For autonomous vehicles, there’s a difference between security and safety: part I

For autonomous vehicles, there’s a difference between security and safety: part I

Self-driving or autonomous cars are coming. Whether the buying public likes it or not, they’re coming. The advantages are as clear today as they were when the automobile was poised to replace the horse. It’s just a matter of when…not if.

In the early days of the automobile, it was enough that you were driving a car on a paved road, at a speed greater than that of a horse. Then, as more and more cars were driving on more and more paved roads and cars were able to reach greater speeds, the buying public started to be concerned about safety. When the Nash Motor Company introduced the seat belt in 1949, the other manufactures accused Nash of ‘requiring’ seat belts because their cars were unsafe. It wasn’t until the 1970s that phrases like seat belts, air bags, safety glass and crumple zones became part of the automotive vernacular.

Seat belts were included in all US-sold cars by 1968, but it wasn’t until 1986 that states like California legally mandated the use of seat belts. With all of these safety enhancements, the number of US deaths has dropped from 7.13 deaths per million miles traveled in 1949 to 1.16 deaths per million miles traveled in 2018. That’s quite an improvement, but the number of overall deaths across the US has increased during the same period by over 6,000 annually (see this entry for figures).

If you’ve ever wondered which car is the safest, you cannot find that answer. The Insurance Institute for Highway Safety (IIHS) measures safety by vehicle type from compact car to SUV and everything in-between. In the new and upcoming world of autonomous vehicles, a new category will be necessary for evaluation: security of the car. ‘Security’ and ‘safety’ in this new world will be very different.

All vehicle safety features are based on the survivability of an accident. All bets are off if you decide to drive your own car off a cliff or into a tree. With an autonomous vehicle, however, it’s not inconceivable that someone or some group would want to take control of a car or a group of cars in order to cause harm. Automakers won’t be able to subdivide security ratings by vehicle type like they’ve subdivided safety ratings. No one in their right mind would purchase an autonomous car with a less than perfect security rating because all of the safety ratings are based on “accidents”, not intentional harm.

Because of this fact, automakers have no choice but to provide their cars with the same level of security as you might find in a military fighter jet. The technology does exist today to better secure the manufacturing, privacy and system-updating environment in autonomous cars but it’s expensive to design, expensive to build, expensive to maintain and it won’t last forever.

The next problem will be that an automaker won’t want to maintain liability for an autonomous vehicle made 50 years earlier let alone 10 years earlier, even if there’s a profit associated with that maintenance. In order for these vehicles to remain secure over time, the security parameters must also change over time. Planned obsolescence will creep into the automobile business, potentially forcing the US government to mandate a limited life span of autonomous vehicles in order to guarantee their security and minimize liability.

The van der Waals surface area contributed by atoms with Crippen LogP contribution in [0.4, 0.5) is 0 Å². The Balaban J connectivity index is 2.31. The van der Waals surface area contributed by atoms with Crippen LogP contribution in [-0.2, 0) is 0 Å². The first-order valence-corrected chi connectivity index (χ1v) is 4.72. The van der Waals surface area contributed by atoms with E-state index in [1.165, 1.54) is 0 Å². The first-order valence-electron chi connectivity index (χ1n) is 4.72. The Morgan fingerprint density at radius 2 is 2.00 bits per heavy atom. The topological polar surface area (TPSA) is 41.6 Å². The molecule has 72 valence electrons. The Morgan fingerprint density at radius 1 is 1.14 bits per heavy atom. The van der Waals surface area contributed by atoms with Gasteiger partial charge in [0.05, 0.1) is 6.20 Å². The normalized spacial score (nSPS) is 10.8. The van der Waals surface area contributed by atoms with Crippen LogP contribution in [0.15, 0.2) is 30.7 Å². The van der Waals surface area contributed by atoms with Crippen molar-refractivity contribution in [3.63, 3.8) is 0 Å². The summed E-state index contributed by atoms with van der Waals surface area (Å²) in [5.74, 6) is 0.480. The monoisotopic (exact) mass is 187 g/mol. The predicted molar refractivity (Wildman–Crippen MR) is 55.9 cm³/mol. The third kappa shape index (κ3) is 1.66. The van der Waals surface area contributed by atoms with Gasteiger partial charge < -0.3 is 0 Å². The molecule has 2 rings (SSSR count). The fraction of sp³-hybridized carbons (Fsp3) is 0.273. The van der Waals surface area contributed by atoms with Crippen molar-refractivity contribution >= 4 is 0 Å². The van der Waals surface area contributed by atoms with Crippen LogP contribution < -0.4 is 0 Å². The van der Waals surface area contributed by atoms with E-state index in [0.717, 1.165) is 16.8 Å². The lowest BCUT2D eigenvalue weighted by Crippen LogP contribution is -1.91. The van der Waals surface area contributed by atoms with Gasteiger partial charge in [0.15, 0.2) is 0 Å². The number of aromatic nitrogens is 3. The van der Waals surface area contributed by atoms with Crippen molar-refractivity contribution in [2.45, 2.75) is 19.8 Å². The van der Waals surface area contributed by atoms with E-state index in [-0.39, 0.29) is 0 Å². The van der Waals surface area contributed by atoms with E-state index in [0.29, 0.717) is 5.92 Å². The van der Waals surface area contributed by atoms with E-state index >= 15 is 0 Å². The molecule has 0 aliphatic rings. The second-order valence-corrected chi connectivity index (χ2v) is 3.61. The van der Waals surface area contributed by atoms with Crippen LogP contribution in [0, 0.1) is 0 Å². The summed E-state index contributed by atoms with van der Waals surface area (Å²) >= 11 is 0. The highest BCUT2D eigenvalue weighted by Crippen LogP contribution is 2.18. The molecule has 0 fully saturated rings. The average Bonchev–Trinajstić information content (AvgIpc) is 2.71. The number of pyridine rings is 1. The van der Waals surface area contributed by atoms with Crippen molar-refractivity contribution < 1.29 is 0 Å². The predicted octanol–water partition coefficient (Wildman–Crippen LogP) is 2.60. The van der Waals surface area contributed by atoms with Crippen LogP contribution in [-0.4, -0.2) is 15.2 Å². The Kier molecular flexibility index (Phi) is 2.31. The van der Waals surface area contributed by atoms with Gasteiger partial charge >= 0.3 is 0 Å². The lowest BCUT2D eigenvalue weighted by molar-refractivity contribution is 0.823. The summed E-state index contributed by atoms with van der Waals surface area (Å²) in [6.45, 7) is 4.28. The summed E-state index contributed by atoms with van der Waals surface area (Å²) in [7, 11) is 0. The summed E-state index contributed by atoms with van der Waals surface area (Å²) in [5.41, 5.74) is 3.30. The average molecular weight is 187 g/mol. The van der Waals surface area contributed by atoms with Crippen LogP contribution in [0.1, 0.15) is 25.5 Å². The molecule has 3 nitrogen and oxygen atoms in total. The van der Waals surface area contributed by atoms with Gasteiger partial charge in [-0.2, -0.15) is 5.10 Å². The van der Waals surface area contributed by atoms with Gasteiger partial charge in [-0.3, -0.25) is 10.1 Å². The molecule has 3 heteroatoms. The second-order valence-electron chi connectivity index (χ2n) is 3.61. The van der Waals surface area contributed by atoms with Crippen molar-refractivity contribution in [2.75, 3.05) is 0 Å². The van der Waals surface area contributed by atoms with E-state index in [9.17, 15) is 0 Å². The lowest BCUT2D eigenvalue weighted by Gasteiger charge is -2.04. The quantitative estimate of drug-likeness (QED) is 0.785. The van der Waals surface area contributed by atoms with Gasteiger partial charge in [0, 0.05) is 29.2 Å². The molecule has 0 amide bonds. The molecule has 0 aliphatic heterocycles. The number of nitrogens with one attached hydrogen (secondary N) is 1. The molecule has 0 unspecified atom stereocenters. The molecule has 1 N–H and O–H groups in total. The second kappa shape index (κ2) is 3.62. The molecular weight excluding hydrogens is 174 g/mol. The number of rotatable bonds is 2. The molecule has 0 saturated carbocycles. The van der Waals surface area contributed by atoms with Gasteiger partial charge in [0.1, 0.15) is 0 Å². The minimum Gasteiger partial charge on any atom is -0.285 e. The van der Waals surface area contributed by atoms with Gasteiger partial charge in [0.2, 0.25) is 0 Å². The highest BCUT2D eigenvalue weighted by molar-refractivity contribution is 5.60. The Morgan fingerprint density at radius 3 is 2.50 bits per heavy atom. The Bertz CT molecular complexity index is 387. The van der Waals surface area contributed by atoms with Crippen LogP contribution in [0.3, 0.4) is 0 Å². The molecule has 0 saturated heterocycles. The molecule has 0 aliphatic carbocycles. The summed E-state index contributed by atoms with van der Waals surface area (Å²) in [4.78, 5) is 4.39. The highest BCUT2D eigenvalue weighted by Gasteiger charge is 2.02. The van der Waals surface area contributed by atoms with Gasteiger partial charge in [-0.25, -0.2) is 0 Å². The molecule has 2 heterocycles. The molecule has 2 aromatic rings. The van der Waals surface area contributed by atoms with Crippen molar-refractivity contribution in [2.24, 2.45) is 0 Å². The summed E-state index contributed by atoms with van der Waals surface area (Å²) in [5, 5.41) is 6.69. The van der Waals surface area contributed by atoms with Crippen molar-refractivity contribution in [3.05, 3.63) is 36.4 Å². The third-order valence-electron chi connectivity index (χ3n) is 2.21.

It’s conceivable that in the future, automakers will not sell their autonomous cars but will rather provide them with a closed-ended lease. This limited life will guarantee that the security systems keep pace with the fast-paced hacker crowd.

Another option might be that in the future, automakers or some other entity will provide vehicles on a subscription bases. Similar to the Ubers and Lyfts of today, you will summon a car to take you to a destination but without a driver. This option has a number of very interesting scenarios. With this option, all of the maintenance (including keeping up the security systems) would be the responsibility of the entity that owns the car and not the “rider”. Additionally, this would mean that a vehicle would end up being driven for greater than the average 10K miles per year and would therefore not last 20 to 30 years before being decommissioned and recycled.

The new world of autonomous cars will be more disruptive than the advent of the first car 133 years ago. Our whole view of road transportation will need to be reevaluated. Once Vehicle to Vehicle (V2V) technologies start allowing cars to avoid each other, the theory is that when more cars communicate with each other, the number of accidents will decline. By that logic, the number of overall deaths should also decline.

Additionally, if cars can communicate with each other, a line of cars on a freeway will be able to travel at a higher speed with less distance between them. This would mean that traffic jams could be eliminated and fuel economy improved by cars drafting each other. This would allow for more cars on current roads, which will decrease the expense of widening freeways. If these theories are born out, there is little doubt the US government will start removing non-autonomous/non-communicative vehicles from the road.

Visit nCipher’s dedicated landing page to learn more about connected vehicle security – and stay tuned for part II of my blog, where I delve further into the security question.

Source: securityboulevard.com

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